Lesson 1 - What is Creature Design?
In my first lecture, I will talk briefly about my thought process regarding creature design. By narrowing our focus, we will attempt to concentrate all of our energy purely on designing our creature. Then we will go into thumbnailing—a process that I like to call "visual brainstorming"—and my tricks and tips to do it most effectively. For your first assignment, you will be asked to thumbnail several creature designs.
Lesson 2 - Comparative Anatomy
Anatomy is extremely important when it comes to good creature design, and understanding skeletal and muscular structures will help when finalizing our creature. Therefore, in this lesson, we will compare basic human anatomy to animal anatomy—how they are similar and how they are different. For your assignment, you will be asked to do front- and side-view anatomical studies of any land mammal. (It is important to note that last week's assignment was design-based while this assignment is foundation-based. We will be bouncing from right brain to left brain often in this course in order to keep ideas fresh and skills strong.)
Lesson 3 - Thumbnail to Sketches
Once anatomy is better understood, it will be much easier to start evaluating what is found in our thumbnailed ideas. Sketching out our thumbnails will help air out our designs, and start to really nail down the design and structure of our creature. In my professional opinion, this is where the best ideas truly shine and break through. Thumbnailing is a great way to throw all your ideas in a pot, but sketching is where you find out what really works and what does not. For your assignment, you will select your best thumbnails from Assignment 1 and bring them into full sketches.
Lesson 4 - Gesture Drawing of Animals
Now that we have drawn a bunch of creature designs and animal studies, it is time to examine how to capture the essence of an animal when it is at rest and in motion. Knowing how an animal moves is vitally important because this is how we will make sure our creature is functional and therefore believable. To help us understand how animals rest and move, we can visit a zoo, watch videos, or even look at photos for reference. This knowledge of dynamics will help in future thumbnailing as well as posing our creature in our final drawing. For your assignment, you will do 30 gesture drawings of an animal, 15 at rest and 15 in motion.
Lesson 5 - Posing and Fitting in an Environment
Now, we will bring our creature to life. We will take the ambiguous world that we started with and make it more of a reality. This will not only involve research of similar environments from real life, but also our own understanding of the world surrounding our creature. For your assignment, I will choose a few of your best sketches for you to pose. In addition, you will be asked to create appropriate moods and settings for your creatures. These sketches will help us determine which piece to take to final.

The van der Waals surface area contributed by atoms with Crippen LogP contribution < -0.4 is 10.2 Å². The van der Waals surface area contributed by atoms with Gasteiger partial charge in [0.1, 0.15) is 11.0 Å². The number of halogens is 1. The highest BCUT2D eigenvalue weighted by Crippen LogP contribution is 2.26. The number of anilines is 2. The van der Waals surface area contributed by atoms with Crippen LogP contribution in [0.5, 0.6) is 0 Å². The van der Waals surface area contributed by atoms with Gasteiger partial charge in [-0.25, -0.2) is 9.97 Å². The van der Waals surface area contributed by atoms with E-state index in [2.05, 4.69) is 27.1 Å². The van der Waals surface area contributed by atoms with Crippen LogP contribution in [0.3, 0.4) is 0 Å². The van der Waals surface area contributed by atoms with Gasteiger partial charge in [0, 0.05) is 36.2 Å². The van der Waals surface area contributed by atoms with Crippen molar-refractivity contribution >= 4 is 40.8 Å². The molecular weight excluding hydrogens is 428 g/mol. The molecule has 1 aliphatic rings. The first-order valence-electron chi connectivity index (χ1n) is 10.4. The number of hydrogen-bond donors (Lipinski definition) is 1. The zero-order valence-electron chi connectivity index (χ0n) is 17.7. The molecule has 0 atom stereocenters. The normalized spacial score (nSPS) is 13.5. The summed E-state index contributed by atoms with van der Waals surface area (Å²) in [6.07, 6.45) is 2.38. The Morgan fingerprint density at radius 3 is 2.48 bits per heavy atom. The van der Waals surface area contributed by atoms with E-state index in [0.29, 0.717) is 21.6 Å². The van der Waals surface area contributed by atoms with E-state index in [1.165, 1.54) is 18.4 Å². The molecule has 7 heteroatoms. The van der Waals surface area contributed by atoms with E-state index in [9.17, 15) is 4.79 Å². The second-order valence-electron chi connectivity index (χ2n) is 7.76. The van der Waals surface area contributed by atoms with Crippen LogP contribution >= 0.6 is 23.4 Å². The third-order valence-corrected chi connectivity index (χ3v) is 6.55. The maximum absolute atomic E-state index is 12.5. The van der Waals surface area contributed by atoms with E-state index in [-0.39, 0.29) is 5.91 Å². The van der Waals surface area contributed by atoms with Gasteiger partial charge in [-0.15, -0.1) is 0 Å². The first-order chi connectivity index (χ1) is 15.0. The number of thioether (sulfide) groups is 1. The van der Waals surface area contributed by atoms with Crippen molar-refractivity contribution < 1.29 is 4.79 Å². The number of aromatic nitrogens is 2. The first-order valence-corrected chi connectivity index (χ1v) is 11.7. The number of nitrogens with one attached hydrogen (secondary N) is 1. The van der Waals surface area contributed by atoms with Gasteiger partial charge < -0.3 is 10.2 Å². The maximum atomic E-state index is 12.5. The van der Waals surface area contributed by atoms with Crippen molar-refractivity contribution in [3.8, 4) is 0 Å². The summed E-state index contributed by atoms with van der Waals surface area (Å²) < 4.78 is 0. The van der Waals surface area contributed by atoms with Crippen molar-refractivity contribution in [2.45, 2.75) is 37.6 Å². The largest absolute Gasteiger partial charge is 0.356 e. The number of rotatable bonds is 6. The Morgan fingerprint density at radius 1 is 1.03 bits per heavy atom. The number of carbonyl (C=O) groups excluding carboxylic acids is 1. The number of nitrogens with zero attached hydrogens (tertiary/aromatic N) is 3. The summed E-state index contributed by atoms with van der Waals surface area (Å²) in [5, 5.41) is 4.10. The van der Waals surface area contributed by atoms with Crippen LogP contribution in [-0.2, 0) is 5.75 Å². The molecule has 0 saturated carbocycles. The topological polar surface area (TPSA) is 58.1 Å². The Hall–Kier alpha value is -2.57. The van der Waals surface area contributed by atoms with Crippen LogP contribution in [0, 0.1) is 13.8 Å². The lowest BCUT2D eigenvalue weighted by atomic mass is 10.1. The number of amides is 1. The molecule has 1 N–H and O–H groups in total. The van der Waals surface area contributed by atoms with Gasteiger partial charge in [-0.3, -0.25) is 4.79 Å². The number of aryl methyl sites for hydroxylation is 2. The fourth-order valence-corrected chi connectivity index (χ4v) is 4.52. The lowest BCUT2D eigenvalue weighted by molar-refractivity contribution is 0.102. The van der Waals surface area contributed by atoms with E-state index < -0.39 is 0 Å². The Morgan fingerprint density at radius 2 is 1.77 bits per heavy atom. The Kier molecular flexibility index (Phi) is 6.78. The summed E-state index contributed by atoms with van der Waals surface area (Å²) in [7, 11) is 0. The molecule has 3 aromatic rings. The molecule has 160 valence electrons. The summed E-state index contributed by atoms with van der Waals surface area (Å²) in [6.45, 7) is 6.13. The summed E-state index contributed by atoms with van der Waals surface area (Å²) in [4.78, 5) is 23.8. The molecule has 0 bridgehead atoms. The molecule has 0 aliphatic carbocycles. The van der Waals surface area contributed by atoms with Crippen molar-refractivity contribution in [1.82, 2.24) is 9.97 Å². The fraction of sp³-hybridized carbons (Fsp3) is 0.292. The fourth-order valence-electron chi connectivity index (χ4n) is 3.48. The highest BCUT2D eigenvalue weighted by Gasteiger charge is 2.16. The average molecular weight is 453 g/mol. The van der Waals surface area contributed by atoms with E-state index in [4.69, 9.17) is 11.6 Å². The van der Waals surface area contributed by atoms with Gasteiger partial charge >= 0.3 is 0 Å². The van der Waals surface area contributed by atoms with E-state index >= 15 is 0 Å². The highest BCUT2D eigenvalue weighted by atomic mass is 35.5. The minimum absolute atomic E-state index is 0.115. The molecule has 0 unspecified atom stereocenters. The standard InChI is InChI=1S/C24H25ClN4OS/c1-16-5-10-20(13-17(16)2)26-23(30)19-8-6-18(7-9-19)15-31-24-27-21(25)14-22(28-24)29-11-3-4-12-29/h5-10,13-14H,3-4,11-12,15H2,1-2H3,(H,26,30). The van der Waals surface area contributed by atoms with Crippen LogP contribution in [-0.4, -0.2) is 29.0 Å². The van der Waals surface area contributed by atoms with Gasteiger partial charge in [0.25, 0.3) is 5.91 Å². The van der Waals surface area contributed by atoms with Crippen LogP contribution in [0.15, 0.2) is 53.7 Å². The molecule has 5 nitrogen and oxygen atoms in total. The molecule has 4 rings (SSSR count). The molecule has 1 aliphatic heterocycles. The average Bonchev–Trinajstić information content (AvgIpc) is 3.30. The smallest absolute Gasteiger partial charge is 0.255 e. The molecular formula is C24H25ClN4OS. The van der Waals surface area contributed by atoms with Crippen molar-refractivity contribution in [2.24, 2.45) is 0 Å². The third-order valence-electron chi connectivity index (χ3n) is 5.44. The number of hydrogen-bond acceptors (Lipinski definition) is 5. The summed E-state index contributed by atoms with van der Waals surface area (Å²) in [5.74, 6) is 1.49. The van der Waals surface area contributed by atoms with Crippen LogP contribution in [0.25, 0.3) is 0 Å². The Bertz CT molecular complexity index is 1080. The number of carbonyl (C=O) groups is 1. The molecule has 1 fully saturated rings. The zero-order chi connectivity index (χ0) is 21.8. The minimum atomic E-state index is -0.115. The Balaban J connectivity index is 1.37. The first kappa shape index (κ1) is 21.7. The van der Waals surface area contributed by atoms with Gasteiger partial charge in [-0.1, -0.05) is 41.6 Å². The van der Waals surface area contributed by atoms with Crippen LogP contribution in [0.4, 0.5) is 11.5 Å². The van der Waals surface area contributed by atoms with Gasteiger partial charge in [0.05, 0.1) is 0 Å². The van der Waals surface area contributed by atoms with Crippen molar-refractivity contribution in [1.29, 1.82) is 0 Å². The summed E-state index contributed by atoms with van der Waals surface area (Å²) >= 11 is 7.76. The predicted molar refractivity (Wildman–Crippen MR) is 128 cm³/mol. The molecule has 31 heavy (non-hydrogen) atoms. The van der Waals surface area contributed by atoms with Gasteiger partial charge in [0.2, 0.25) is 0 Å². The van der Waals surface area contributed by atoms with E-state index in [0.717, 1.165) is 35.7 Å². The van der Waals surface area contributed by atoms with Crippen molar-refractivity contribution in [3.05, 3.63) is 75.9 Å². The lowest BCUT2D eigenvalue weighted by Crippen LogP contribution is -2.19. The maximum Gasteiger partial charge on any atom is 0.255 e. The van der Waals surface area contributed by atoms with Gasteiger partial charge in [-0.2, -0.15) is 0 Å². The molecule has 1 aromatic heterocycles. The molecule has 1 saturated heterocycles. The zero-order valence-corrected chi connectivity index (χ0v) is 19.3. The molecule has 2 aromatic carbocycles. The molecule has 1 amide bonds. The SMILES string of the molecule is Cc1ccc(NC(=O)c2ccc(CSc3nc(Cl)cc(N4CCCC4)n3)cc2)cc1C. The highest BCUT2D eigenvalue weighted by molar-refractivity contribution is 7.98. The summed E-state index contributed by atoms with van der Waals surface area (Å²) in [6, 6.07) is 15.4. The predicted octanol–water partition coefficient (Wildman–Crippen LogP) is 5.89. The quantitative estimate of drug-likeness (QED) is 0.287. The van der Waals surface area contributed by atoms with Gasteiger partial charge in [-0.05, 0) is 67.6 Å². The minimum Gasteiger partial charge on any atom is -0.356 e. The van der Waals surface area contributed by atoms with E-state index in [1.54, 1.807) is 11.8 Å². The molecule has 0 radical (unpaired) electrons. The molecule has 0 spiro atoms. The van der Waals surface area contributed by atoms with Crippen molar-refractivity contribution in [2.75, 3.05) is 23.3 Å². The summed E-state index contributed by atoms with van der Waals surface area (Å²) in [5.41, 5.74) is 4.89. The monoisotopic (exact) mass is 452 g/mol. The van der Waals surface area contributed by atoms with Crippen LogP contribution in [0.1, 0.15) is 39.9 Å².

Lesson 6 - Color and Patterns
Color is definitely something worth practicing, not only for creature design, but for any design that needs to come to a finish. In this lecture, I will talk about how values play a strong part in color design, and how to break it down so that we can apply the appropriate colors in our final. We can usually make a creature design stand out by applying a pattern to it. The best patterns—whether stripes, spots, rosettes, etc.—come from life, so for your assignment, you will be asked to do 10 color and pattern studies from real animals.
Lesson 7 - Coloring Our Creature
Now we have a drawing to color! Establishing a strong base value to our sketch will make it easy for us to apply color in the final phase. I will demonstrate how to introduce a pattern scheme to our sketch that will keep the macro design intact. Then, we will introduce some secondary design elements to give our creature some flare. With the correct application of color, we can really make our drawings come to life. For your assignment, you will be asked to color the approved poses.
Lesson 8 - Finalizing
This is the final stage of our creature concept. In this lecture, we will take all of what we learned in the earlier lessons to help bring our design to completion. I will talk about the tricks and tips that I use to maintain the integrity of my design when finalizing my creature, such as using animal reference and gesture drawings to keep the skeletal structure intact. Rendering can take a lot away from the initial impact of the piece, so it's important to focus our attention on controlling what stays and what goes. For your assignment, finish your drawing and create a professional illustration of your creature design.
Lesson 9 - Closing Thoughts and Motivation
Being an artist in this industry is not all about how well you can draw or paint. The pitfalls that you will face will likely not be art related at all. In my final lecture, I will talk about my experiences in the industry, what you can expect from future employers, and share with you some of the words of wisdom that were passed to me by other great artists. I will go through a breakdown of my process again, and talk about what it takes to keep pushing great creature designs as well as introduce other ways to learn and study in order to help your progression in both creature design and drawing.